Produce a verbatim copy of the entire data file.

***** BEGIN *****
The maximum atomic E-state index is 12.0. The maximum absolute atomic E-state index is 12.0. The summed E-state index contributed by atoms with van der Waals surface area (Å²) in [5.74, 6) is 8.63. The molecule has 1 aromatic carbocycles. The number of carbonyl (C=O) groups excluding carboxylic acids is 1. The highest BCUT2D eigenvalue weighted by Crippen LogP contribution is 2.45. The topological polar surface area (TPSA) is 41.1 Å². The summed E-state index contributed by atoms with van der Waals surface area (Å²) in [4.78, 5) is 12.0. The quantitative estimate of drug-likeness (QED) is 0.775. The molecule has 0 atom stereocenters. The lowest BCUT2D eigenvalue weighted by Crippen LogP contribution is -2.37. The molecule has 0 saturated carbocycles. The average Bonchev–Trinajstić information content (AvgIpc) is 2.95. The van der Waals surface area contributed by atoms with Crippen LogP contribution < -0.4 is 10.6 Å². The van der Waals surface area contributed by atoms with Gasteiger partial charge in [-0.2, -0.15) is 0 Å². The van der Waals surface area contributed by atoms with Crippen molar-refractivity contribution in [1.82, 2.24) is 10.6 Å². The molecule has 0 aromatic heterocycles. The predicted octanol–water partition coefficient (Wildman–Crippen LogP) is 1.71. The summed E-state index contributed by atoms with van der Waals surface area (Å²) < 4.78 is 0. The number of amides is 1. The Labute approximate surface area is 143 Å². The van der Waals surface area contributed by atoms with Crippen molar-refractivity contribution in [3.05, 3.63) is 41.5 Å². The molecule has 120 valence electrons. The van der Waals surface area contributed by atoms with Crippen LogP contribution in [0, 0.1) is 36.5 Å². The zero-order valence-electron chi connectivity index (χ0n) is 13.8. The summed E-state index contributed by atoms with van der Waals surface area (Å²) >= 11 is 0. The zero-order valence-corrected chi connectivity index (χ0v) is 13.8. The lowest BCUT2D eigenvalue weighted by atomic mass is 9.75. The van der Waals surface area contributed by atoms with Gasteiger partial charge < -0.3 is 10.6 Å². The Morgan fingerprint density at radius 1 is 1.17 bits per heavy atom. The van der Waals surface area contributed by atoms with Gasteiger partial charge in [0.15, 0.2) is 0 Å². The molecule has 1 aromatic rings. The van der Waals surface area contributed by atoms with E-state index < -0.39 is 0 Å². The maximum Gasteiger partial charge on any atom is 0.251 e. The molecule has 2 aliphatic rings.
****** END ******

The maximum atomic E-state index is 12.0. The maximum absolute atomic E-state index is 12.0. The summed E-state index contributed by atoms with van der Waals surface area (Å²) in [5.74, 6) is 8.63. The molecule has 1 aromatic carbocycles. The number of carbonyl (C=O) groups excluding carboxylic acids is 1. The highest BCUT2D eigenvalue weighted by Crippen LogP contribution is 2.45. The topological polar surface area (TPSA) is 41.1 Å². The summed E-state index contributed by atoms with van der Waals surface area (Å²) in [4.78, 5) is 12.0. The quantitative estimate of drug-likeness (QED) is 0.775. The molecule has 0 atom stereocenters. The lowest BCUT2D eigenvalue weighted by Crippen LogP contribution is -2.37. The molecule has 0 saturated carbocycles. The average Bonchev–Trinajstić information content (AvgIpc) is 2.95. The van der Waals surface area contributed by atoms with Crippen LogP contribution < -0.4 is 10.6 Å². The van der Waals surface area contributed by atoms with Gasteiger partial charge in [-0.2, -0.15) is 0 Å². The van der Waals surface area contributed by atoms with Crippen molar-refractivity contribution in [1.82, 2.24) is 10.6 Å². The molecule has 0 aromatic heterocycles. The predicted octanol–water partition coefficient (Wildman–Crippen LogP) is 1.71. The summed E-state index contributed by atoms with van der Waals surface area (Å²) < 4.78 is 0. The number of amides is 1. The Labute approximate surface area is 143 Å². The van der Waals surface area contributed by atoms with Crippen molar-refractivity contribution in [3.05, 3.63) is 41.5 Å². The molecule has 120 valence electrons. The van der Waals surface area contributed by atoms with Crippen LogP contribution in [0, 0.1) is 36.5 Å². The zero-order valence-electron chi connectivity index (χ0n) is 13.8. The summed E-state index contributed by atoms with van der Waals surface area (Å²) >= 11 is 0. The zero-order valence-corrected chi connectivity index (χ0v) is 13.8. The lowest BCUT2D eigenvalue weighted by atomic mass is 9.75. The van der Waals surface area contributed by atoms with Gasteiger partial charge < -0.3 is 10.6 Å². The Morgan fingerprint density at radius 1 is 1.17 bits per heavy atom. The van der Waals surface area contributed by atoms with Gasteiger partial charge in [0.15, 0.2) is 0 Å². The molecule has 1 aromatic rings. The van der Waals surface area contributed by atoms with E-state index < -0.39 is 0 Å². The maximum Gasteiger partial charge on any atom is 0.251 e. The molecule has 2 aliphatic rings.